Image: NYK Line

NYK Line, Japan Engine Corporation, IHI Power Systems Co., Ltd., and Nihon Shipyard Co., Ltd. announced that Japan’s New Energy and Industrial Technology Development Organization (NEDO) has approved their participation in a demonstration project for the commercialization of vessels equipped with a domestically produced ammonia-fueled engine as part of the Green Innovation Fund project.

The demonstration project, which is scheduled to begin in December with the addition of ClassNK to the Companies, aims to use ammonia as a fuel to significantly reduce greenhouse gas (GHG) emissions during voyages and thus to introduce an ammonia-fueled vessel earlier than 2030 for the benefit of society. The Companies will eventually work toward zero emissions from ships.

The Companies and ClassNK’s primary objectives are to build an ammonia-fueled vessel that is internationally competitive and to pioneer the establishment of ammonia-fueled vessel safety norms, as well as laws and regulations. To accomplish these objectives, marine engine manufacturers, shipyards, class societies, and shipping firms in Japan will collaborate continuously from research and development through engine development, shipbuilding, and commercialization.

With the Paris Agreement’s coming into force in 2016, the global push for decarbonization has accelerated. The Japanese government has stated that it would bring total GHG emissions to zero by 2050 and strive for carbon neutrality, and the energy transition toward a carbon-free society is quickening.

Reduced GHG emissions are also a priority for the shipping industry, and research and development efforts are underway to convert marine fuel from conventional heavy fuel oil to liquefied natural gas (LNG) and to promote next-generation zero-emission fuels like as hydrogen and ammonia.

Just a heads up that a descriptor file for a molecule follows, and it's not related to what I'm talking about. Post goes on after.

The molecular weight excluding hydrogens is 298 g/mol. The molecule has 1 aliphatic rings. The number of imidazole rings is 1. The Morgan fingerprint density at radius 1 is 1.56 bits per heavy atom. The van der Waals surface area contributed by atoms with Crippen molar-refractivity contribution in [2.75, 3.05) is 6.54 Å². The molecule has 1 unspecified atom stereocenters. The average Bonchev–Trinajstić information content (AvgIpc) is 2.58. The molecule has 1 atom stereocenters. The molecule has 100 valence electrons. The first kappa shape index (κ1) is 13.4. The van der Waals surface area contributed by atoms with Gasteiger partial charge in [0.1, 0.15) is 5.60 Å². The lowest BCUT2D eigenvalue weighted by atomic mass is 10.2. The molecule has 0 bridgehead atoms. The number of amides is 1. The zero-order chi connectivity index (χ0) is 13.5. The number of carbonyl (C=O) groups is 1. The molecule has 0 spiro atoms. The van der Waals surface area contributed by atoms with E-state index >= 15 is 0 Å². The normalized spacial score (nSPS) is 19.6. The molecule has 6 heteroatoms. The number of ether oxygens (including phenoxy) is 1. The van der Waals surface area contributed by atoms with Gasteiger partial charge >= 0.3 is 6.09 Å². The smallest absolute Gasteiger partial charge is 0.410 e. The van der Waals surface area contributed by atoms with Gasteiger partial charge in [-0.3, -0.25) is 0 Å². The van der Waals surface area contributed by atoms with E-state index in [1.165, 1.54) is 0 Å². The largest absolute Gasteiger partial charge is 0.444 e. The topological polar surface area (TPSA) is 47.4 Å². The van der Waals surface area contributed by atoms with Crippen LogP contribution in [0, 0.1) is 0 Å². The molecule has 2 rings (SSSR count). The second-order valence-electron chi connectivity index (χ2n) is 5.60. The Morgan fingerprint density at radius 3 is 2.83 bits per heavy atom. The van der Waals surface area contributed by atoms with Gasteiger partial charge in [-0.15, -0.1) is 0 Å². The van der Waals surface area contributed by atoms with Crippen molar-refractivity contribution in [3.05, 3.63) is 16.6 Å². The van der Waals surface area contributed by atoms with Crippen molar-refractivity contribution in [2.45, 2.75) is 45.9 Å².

Because ammonia emits no carbon dioxide (CO2) during combustion, it is predicted to be a next-generation fuel that contributes to global warming mitigation efforts. Additionally, it is stated that by utilizing CO2-free hydrogen as the raw material for ammonia, it is conceivable to achieve zero emissions over the course of the fuel’s life.

In light of this, Japan’s Ministry of Economy, Trade, and Industry launched the Green Innovation Fund project in 2015 with the goal of becoming carbon neutral by 2050, and NEDO has now approved the Companies’ development of vessels equipped with a domestically produced ammonia-fueled engine as part of the Green Innovation Fund project.

The NEDO has approved these demonstration projects, which include the creation and operation of an ammonia-fueled tugboat and an ammonia-fueled ammonia gas carrier.

Because the ammonia fuel contains a flame retardant that makes it difficult to ignite, this project assumes the use of a small amount of fuel oil as pilot fuel. The firms intend to reduce GHG emissions by reaching an ammonia fuel mixed combustion rate of at least 80% by the time A-Tug is delivered in FY2024.

The companies will demonstrate safe operation in demonstrations aiming at increasing the mixed combustion rate with the goal of eventually reaching zero GHG emissions through the use of biofuel as a pilot fuel.

The Companies intend to construct and operate an ammonia-fueled ammonia gas carrier (AFAGC) using the concept of delivering ammonia as cargo and fueling the ship with the cargo and ammonia gas evaporated from the cargo.

The Companies intend to reduce GHG emissions by reaching a maximum ammonia fuel mixed combustion rate of 95 percent for the ship’s main engine and 80 percent or higher for the auxiliary engine that powers the generator.

Nedim Husomanovic

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